How to Become a Criminal Investigator with the Monroe County Sheriff's Office

Be it a murder, kidnapping, or extortion, the Criminal Investigations Section’s Major Crimes Unit of the Monroe County Sheriff’s Office is up to the challenge. Detectives who work as part of the Major Crimes Unit are capable of tackling the most heinous and difficult cases. Recently sheriff’s detectives worked with the US Marshal’s Fugitive Task Force to arrest two suspects who were wanted for murders they allegedly committed within Monroe County.

SPONSORED

Featured Programs:

Michigan State University offers an Online Master of Science in Criminal Justice

Saint Joseph's University offers an Online Master of Science in Criminal Justice

Capella University offers 100% online criminal justice degree programs

To become a detective with the Monroe County Sheriff’s Office, a position officially referred to as Deputy Sheriff Investigator, candidates will need to prepare themselves both physically and mentally for a challenging career.

Requirements and Preferences to Become a Criminal Investigator in Monroe County

There are four basic requirements to be appointed as a Deputy Sheriff Investigator with the Monroe County Sheriff’s Office:

  • US citizen
  • Valid driver’s license
  • Monroe County resident
  • At least three years of experience as a road patrol deputy sheriff in permanent status

Road patrol is the entry-level position for new sheriff’s deputies, who will begin their careers with the sheriff’s office by serving during a probationary period. Being hired for road patrol requires meeting a specific set of qualifications.

These entry-level patrol jobs with the Monroe County Sheriff’s Office are highly competitive. Applicants will join a pool of candidates with different educational backgrounds and only the most qualified will be selected. While not an explicit requirement, a college degree in any of the following majors can give candidates a competitive edge in the application process and can open up opportunities for career advancement in criminal investigations:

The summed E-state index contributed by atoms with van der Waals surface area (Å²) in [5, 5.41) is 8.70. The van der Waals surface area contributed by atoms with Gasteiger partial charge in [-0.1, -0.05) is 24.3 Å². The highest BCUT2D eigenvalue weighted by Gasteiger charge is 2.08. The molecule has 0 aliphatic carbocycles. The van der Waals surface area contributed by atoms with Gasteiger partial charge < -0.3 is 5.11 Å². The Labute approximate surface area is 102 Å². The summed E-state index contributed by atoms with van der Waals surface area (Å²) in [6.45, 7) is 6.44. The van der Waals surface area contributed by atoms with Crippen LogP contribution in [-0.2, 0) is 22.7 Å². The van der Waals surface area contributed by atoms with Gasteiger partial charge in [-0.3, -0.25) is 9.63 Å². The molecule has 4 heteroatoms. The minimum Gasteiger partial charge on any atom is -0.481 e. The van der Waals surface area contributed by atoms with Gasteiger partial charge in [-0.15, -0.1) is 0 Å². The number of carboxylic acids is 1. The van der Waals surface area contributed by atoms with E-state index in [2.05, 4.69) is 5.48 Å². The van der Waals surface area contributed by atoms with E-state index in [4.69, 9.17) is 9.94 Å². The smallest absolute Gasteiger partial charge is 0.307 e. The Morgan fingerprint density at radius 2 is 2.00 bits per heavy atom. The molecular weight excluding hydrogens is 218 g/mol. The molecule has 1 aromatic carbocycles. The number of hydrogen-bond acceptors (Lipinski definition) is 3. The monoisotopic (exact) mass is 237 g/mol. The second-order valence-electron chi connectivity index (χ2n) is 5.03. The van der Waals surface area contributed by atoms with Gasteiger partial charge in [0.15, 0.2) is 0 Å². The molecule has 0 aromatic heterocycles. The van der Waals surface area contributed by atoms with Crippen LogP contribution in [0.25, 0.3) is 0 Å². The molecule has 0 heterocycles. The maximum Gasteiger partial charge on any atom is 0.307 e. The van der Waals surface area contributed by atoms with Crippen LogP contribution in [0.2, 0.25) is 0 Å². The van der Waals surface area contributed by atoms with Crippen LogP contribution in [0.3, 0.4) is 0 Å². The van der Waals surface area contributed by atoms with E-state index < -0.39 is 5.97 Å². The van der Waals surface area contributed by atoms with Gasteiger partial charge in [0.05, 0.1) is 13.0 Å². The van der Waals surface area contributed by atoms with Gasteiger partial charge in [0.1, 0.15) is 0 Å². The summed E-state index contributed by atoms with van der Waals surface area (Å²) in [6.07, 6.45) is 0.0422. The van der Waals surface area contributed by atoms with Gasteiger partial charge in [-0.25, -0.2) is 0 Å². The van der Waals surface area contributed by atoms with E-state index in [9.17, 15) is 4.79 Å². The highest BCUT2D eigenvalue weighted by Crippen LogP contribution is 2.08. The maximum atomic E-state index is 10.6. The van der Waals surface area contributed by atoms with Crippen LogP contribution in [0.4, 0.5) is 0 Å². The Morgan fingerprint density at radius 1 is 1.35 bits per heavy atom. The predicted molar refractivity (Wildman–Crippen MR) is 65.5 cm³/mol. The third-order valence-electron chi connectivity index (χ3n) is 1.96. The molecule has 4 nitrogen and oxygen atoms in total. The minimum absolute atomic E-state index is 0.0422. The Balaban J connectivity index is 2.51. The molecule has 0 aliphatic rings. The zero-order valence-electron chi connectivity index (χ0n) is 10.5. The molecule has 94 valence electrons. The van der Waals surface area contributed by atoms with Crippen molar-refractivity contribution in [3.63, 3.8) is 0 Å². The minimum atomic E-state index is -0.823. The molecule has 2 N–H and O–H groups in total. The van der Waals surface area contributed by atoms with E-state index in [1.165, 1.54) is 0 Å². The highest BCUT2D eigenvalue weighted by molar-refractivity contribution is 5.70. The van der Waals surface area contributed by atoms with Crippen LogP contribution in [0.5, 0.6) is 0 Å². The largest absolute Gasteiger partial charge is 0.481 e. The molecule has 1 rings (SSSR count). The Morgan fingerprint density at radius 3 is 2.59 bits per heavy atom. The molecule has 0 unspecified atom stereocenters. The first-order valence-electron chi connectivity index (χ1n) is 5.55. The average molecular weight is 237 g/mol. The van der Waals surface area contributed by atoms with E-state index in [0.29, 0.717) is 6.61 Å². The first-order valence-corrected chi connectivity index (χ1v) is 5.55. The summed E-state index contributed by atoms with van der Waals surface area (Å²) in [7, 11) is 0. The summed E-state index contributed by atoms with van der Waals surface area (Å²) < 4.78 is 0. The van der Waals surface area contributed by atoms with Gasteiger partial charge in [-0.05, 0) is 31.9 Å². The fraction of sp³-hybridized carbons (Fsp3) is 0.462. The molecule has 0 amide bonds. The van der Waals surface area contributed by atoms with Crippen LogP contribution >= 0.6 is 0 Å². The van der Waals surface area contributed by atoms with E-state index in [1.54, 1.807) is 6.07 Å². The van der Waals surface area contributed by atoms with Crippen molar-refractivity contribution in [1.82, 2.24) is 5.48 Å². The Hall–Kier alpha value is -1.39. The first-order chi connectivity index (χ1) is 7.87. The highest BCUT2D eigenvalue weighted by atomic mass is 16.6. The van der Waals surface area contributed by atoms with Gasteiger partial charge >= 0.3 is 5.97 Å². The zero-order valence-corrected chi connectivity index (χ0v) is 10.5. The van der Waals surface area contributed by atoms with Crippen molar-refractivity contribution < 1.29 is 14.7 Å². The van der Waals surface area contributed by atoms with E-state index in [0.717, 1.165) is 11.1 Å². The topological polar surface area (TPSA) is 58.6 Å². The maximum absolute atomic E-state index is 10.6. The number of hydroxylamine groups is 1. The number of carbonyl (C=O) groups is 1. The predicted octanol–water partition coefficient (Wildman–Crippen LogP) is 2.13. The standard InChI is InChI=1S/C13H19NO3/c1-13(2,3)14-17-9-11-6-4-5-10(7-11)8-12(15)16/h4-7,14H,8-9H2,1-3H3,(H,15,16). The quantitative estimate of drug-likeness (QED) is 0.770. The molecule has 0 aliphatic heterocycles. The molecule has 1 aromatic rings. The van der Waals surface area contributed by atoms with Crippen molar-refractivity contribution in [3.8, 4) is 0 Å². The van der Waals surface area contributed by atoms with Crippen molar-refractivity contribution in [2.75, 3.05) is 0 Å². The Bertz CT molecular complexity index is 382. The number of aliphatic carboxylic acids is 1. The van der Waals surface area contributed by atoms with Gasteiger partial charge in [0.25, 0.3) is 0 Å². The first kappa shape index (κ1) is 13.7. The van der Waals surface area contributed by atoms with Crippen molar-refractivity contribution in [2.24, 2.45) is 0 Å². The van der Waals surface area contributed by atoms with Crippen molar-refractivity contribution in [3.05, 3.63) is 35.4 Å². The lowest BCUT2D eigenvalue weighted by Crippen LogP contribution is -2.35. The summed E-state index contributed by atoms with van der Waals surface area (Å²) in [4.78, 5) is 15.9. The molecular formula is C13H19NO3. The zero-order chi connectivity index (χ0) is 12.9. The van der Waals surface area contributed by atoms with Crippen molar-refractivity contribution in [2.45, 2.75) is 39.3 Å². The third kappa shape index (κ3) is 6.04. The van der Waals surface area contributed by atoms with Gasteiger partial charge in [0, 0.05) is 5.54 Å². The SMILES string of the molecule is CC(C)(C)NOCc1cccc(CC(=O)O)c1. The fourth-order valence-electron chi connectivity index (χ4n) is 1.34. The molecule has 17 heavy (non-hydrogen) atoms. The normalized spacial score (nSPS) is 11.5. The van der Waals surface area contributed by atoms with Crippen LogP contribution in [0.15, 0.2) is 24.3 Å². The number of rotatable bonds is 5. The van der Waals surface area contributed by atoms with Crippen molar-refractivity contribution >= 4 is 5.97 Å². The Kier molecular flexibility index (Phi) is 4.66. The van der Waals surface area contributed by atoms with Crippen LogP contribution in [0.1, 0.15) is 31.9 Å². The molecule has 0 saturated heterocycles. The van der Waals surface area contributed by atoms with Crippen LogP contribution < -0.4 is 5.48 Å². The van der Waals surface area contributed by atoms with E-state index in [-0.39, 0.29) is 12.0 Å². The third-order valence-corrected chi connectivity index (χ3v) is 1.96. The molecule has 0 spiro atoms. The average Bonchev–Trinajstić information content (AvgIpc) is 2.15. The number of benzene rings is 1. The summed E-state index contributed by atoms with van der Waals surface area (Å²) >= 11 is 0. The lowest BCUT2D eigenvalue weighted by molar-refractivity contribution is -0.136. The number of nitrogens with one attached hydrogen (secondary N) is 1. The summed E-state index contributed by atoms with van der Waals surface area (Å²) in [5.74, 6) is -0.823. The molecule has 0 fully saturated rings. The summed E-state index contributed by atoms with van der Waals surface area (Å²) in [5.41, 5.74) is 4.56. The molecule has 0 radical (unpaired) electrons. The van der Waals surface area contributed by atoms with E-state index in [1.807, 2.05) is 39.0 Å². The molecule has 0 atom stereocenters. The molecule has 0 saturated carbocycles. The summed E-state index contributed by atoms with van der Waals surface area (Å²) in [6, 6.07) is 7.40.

• Criminal Justice
  • Forensic Science
  • Crime Scene Investigation
  • Law Enforcement
  • Police Science
  • Law

Working as a Deputy Sheriff Investigator with the Monroe County Sheriff’s Office

As a Deputy Sheriff Investigator, successful applicants will find themselves working with other investigators, and even with multi-agency task forces. The training these investigators receive will prepare them to carry out their essential duties:

  • Perform follow-up investigations after crime scene response
  • Interview victims and witnesses
  • Interrogate suspects according to the proper legal protocols
  • Manages evidence that will be used in court
  • Work closely with colleagues and subordinate deputies to ensure high investigative standards are adhered to

However no matter how much criminal investigator training a detective receives, there are certain cases that one can never be fully prepared to face. This is chronicled in a book written by a recently retired detective who worked in the Monroe County Sheriff’s Office Major Crimes Unit. The book describes the process of building a case against and bringing justice to callous killers who have no appreciation for the sanctity of human life.

Detectives working with the Monroe County Sheriff’s Office Major Crimes Unit investigate:

  • Police-involved shootings
  • Sexual assaults
  • Murders
  • Suspicious deaths
  • Crimes against children
  • Confidential special investigations

Back to Top